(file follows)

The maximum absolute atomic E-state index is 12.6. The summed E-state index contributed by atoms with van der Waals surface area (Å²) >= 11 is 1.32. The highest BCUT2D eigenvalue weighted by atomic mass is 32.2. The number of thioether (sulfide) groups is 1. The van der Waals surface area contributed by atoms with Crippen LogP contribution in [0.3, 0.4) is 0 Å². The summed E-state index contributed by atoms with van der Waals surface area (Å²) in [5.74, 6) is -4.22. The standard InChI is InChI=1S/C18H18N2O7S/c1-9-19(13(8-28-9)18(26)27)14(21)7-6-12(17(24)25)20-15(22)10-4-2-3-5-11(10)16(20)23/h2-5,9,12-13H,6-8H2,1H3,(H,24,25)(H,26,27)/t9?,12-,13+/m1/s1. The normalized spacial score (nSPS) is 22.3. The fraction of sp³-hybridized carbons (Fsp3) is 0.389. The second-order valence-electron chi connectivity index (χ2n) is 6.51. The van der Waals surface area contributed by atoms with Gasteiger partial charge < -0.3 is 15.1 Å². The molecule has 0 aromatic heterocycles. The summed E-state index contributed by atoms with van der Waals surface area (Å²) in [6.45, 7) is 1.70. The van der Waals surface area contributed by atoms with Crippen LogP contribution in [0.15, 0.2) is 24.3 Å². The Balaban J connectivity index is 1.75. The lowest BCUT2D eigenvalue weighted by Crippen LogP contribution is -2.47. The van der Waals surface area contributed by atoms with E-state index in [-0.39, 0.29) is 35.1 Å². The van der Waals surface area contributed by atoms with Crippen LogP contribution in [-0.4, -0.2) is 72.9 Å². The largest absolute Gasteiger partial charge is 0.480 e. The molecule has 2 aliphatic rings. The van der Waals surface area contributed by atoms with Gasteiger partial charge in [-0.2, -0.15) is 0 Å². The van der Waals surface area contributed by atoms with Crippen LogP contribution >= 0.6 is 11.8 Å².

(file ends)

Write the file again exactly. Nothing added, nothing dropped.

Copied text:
The maximum absolute atomic E-state index is 12.6. The summed E-state index contributed by atoms with van der Waals surface area (Å²) >= 11 is 1.32. The highest BCUT2D eigenvalue weighted by atomic mass is 32.2. The number of thioether (sulfide) groups is 1. The van der Waals surface area contributed by atoms with Crippen LogP contribution in [0.3, 0.4) is 0 Å². The summed E-state index contributed by atoms with van der Waals surface area (Å²) in [5.74, 6) is -4.22. The standard InChI is InChI=1S/C18H18N2O7S/c1-9-19(13(8-28-9)18(26)27)14(21)7-6-12(17(24)25)20-15(22)10-4-2-3-5-11(10)16(20)23/h2-5,9,12-13H,6-8H2,1H3,(H,24,25)(H,26,27)/t9?,12-,13+/m1/s1. The normalized spacial score (nSPS) is 22.3. The fraction of sp³-hybridized carbons (Fsp3) is 0.389. The second-order valence-electron chi connectivity index (χ2n) is 6.51. The van der Waals surface area contributed by atoms with Gasteiger partial charge < -0.3 is 15.1 Å². The molecule has 0 aromatic heterocycles. The summed E-state index contributed by atoms with van der Waals surface area (Å²) in [6.45, 7) is 1.70. The van der Waals surface area contributed by atoms with Crippen LogP contribution in [0.15, 0.2) is 24.3 Å². The Balaban J connectivity index is 1.75. The lowest BCUT2D eigenvalue weighted by Crippen LogP contribution is -2.47. The van der Waals surface area contributed by atoms with E-state index in [-0.39, 0.29) is 35.1 Å². The van der Waals surface area contributed by atoms with Crippen LogP contribution in [-0.4, -0.2) is 72.9 Å². The largest absolute Gasteiger partial charge is 0.480 e. The molecule has 2 aliphatic rings. The van der Waals surface area contributed by atoms with Gasteiger partial charge in [-0.2, -0.15) is 0 Å². The van der Waals surface area contributed by atoms with Crippen LogP contribution >= 0.6 is 11.8 Å².